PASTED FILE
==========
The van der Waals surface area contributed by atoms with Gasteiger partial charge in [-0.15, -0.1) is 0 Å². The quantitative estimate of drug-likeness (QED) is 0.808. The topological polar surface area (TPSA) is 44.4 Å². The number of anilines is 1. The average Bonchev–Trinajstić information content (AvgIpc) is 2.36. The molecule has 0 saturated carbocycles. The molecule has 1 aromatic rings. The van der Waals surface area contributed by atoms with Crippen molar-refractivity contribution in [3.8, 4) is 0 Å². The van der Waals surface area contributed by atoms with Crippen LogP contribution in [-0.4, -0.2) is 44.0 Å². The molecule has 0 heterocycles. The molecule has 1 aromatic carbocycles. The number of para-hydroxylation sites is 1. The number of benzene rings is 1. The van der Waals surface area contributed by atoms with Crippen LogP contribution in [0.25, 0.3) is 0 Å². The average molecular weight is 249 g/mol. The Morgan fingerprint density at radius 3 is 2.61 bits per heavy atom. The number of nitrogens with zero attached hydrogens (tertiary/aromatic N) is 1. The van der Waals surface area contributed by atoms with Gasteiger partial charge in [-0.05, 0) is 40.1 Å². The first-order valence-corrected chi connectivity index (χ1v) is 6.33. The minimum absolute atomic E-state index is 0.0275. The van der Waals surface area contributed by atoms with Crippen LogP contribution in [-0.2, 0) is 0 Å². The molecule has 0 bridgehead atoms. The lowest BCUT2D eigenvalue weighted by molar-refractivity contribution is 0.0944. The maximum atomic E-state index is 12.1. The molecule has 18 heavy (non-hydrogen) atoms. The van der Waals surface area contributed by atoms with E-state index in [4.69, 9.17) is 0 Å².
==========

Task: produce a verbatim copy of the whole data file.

The van der Waals surface area contributed by atoms with Gasteiger partial charge in [-0.15, -0.1) is 0 Å². The quantitative estimate of drug-likeness (QED) is 0.808. The topological polar surface area (TPSA) is 44.4 Å². The number of anilines is 1. The average Bonchev–Trinajstić information content (AvgIpc) is 2.36. The molecule has 0 saturated carbocycles. The molecule has 1 aromatic rings. The van der Waals surface area contributed by atoms with Crippen molar-refractivity contribution in [3.8, 4) is 0 Å². The van der Waals surface area contributed by atoms with Crippen LogP contribution in [-0.4, -0.2) is 44.0 Å². The molecule has 0 heterocycles. The molecule has 1 aromatic carbocycles. The number of para-hydroxylation sites is 1. The number of benzene rings is 1. The van der Waals surface area contributed by atoms with Crippen LogP contribution in [0.25, 0.3) is 0 Å². The average molecular weight is 249 g/mol. The Morgan fingerprint density at radius 3 is 2.61 bits per heavy atom. The number of nitrogens with zero attached hydrogens (tertiary/aromatic N) is 1. The van der Waals surface area contributed by atoms with Gasteiger partial charge in [-0.05, 0) is 40.1 Å². The first-order valence-corrected chi connectivity index (χ1v) is 6.33. The minimum absolute atomic E-state index is 0.0275. The van der Waals surface area contributed by atoms with Crippen LogP contribution in [-0.2, 0) is 0 Å². The molecule has 0 bridgehead atoms. The lowest BCUT2D eigenvalue weighted by molar-refractivity contribution is 0.0944. The maximum atomic E-state index is 12.1. The molecule has 18 heavy (non-hydrogen) atoms. The van der Waals surface area contributed by atoms with E-state index in [4.69, 9.17) is 0 Å².